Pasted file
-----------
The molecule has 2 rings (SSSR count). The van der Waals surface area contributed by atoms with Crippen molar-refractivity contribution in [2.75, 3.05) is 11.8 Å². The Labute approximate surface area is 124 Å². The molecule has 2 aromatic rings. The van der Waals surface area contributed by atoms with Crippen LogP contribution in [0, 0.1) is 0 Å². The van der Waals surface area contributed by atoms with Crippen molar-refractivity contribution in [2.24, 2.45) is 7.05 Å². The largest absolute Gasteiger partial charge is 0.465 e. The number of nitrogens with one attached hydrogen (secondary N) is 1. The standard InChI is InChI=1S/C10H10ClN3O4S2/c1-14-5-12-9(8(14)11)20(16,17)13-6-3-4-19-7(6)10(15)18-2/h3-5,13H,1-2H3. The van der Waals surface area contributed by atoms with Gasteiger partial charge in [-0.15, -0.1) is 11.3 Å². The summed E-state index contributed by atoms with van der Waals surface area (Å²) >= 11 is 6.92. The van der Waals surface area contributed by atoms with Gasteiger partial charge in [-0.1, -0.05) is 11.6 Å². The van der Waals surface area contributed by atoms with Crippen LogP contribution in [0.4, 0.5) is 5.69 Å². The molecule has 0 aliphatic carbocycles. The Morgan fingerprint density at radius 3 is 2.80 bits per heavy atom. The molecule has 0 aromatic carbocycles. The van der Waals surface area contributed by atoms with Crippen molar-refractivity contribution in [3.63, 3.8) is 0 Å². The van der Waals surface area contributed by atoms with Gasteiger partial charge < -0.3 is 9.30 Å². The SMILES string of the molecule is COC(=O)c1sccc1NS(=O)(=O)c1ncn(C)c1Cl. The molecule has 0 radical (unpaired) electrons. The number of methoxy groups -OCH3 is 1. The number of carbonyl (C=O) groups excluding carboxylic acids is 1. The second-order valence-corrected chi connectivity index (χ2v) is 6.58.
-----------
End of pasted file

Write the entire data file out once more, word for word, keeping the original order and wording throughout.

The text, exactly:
The molecule has 2 rings (SSSR count). The van der Waals surface area contributed by atoms with Crippen molar-refractivity contribution in [2.75, 3.05) is 11.8 Å². The Labute approximate surface area is 124 Å². The molecule has 2 aromatic rings. The van der Waals surface area contributed by atoms with Crippen LogP contribution in [0, 0.1) is 0 Å². The van der Waals surface area contributed by atoms with Crippen molar-refractivity contribution in [2.24, 2.45) is 7.05 Å². The largest absolute Gasteiger partial charge is 0.465 e. The number of nitrogens with one attached hydrogen (secondary N) is 1. The standard InChI is InChI=1S/C10H10ClN3O4S2/c1-14-5-12-9(8(14)11)20(16,17)13-6-3-4-19-7(6)10(15)18-2/h3-5,13H,1-2H3. The van der Waals surface area contributed by atoms with Gasteiger partial charge in [-0.15, -0.1) is 11.3 Å². The summed E-state index contributed by atoms with van der Waals surface area (Å²) >= 11 is 6.92. The van der Waals surface area contributed by atoms with Gasteiger partial charge in [-0.1, -0.05) is 11.6 Å². The van der Waals surface area contributed by atoms with Crippen LogP contribution in [0.4, 0.5) is 5.69 Å². The molecule has 0 aliphatic carbocycles. The Morgan fingerprint density at radius 3 is 2.80 bits per heavy atom. The molecule has 0 aromatic carbocycles. The van der Waals surface area contributed by atoms with Crippen molar-refractivity contribution in [3.63, 3.8) is 0 Å². The van der Waals surface area contributed by atoms with Gasteiger partial charge < -0.3 is 9.30 Å². The SMILES string of the molecule is COC(=O)c1sccc1NS(=O)(=O)c1ncn(C)c1Cl. The molecule has 0 radical (unpaired) electrons. The number of methoxy groups -OCH3 is 1. The number of carbonyl (C=O) groups excluding carboxylic acids is 1. The second-order valence-corrected chi connectivity index (χ2v) is 6.58.